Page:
It opens with what might be a gunshot, although it turns out not to be. Rebecca Winter is lying in the bedroom of the rundown cottage she’s rented for a year. Divorced, almost sixty and with ailing parents, she’s sublet her New York apartment in an attempt to eke out her meagre income from her diminishing royalties. Rebecca’s a photographer, made famous by the eponymous photograph of her kitchen after yet another impromptu dinner sprung on her by her then husband who never felt it was part of the deal to help clear up. The gunshot, she realises, was the springing of a trap set by the local roofer, Jim Bates, to capture whatever was making the skittering noise on her roof the previous night. Urban to the bone, Rebecca find adjusting to small town New York State hard but money is tight and needs must. She gets to know Sarah, an anglophile tea shop owner; Tad, a professional clown with an operatic voice and of course, Jim, the taciturn roofer. She begins to find things to photograph, the most intriguing being a series of white crosses adorned with memorabilia. Then, one winter’s night when the snow is so deep she’s unable to open her door, Jim arrives to dig her out. There are no real surprises in the way things turn out but the way we get there is thoroughly enjoyable.

Quindlen has a nice line in wry observation and a smart turn of phrase: Rebecca’s dilapidated cottage is the ‘real estate version of online dating, built atop lies, leading downhill to disenchantment’. Dry, often very funny, asides and observations on characters and what happens to them are woven through her narrative together with lots of pleasing little trails leading off into side stories often finishing ‘but that was later’. Every character has a story and the loquacious Sarah makes sure that Rebecca knows them all. All of this lifts Quindlen’s novel well above the sentimental while remaining firmly in heart warming territory. It’s a treat, and it’s made me want to pick up her backlist and read the ones I’ve missed.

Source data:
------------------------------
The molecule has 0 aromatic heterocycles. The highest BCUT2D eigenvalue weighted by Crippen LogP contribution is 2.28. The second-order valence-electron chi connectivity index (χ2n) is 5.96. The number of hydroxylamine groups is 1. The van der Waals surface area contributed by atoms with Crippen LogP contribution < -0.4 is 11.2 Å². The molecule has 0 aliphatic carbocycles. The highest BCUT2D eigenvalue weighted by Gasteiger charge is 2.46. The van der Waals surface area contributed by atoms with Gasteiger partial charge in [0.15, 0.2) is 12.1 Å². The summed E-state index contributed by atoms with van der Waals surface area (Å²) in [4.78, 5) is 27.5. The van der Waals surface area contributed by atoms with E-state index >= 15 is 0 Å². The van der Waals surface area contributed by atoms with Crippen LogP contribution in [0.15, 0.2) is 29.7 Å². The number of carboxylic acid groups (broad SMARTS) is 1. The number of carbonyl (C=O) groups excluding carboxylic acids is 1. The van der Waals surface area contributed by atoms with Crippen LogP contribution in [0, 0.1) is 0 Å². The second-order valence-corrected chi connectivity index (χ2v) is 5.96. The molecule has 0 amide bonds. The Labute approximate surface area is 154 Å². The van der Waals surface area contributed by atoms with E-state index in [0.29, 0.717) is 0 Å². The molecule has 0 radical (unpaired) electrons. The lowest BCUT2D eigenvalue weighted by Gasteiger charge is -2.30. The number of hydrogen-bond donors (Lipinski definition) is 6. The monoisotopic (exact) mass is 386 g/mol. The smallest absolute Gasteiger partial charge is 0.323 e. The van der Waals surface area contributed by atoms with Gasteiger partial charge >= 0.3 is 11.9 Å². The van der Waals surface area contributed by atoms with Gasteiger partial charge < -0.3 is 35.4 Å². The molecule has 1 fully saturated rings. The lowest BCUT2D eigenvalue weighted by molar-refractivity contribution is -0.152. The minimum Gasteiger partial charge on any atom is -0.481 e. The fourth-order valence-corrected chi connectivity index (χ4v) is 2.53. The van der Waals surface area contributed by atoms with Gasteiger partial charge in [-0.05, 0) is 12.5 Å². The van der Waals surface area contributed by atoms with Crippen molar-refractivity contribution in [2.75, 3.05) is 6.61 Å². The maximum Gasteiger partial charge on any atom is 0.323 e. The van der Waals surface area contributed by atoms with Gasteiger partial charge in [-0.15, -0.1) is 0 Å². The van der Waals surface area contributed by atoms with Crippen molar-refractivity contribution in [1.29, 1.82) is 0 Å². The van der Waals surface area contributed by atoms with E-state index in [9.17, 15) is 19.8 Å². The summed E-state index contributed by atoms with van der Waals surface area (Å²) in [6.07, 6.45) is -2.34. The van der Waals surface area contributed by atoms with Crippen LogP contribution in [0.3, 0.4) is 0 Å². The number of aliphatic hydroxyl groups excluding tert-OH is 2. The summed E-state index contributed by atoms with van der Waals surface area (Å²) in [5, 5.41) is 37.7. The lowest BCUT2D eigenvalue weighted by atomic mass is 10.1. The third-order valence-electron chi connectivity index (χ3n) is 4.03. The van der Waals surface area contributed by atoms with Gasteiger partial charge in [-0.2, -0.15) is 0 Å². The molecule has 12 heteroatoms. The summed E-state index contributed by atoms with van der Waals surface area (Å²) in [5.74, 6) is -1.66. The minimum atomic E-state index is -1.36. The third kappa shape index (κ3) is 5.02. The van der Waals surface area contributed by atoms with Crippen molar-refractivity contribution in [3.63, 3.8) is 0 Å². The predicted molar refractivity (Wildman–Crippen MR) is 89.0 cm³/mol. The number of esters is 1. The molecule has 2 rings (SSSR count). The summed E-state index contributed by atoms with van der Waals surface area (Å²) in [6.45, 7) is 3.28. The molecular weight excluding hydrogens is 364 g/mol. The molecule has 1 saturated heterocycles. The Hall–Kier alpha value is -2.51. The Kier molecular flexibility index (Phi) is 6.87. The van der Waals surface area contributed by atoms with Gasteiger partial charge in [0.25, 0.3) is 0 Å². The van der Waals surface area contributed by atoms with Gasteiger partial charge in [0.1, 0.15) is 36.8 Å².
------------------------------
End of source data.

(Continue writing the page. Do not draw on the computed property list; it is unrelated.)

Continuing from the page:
Democracy at work?

Still from performance of This HouseFor those of us who don’t live in London the National Theatre’s link up with the Picturehouse cinema group is a godsend. Last night we went to see the much lauded This House, partly in the line of duty for H but also for some stonking entertainment. The play opens in 1974. Edward Heath has called a snap election, Parliament is now hung with Labour having the thinnest of majorities and so a coalition of sorts must be formed – is this ringing any bells? It’s set in the whips’ office of both parties so that we’re privy to the constant slipping and sliding of the coalition, and the increasingly desperate measures taken by Labour to cling to power. It’s a remarkable piece of work, totally gripping from its start to its poignant end in 1979 when the Conservative motion of no confidence in the government is won by a single vote and, well, you know the rest. A superb performance, made all the more interesting by the intermission chat with Ann Taylor, now Baroness Taylor of Bolton, Labour’s sole female whip at the time who proved herself to be anything but token. Apparently, the play has been hugely popular amongst politicians of all persuasions. Can’t wait to see what James Graham goes on to write next.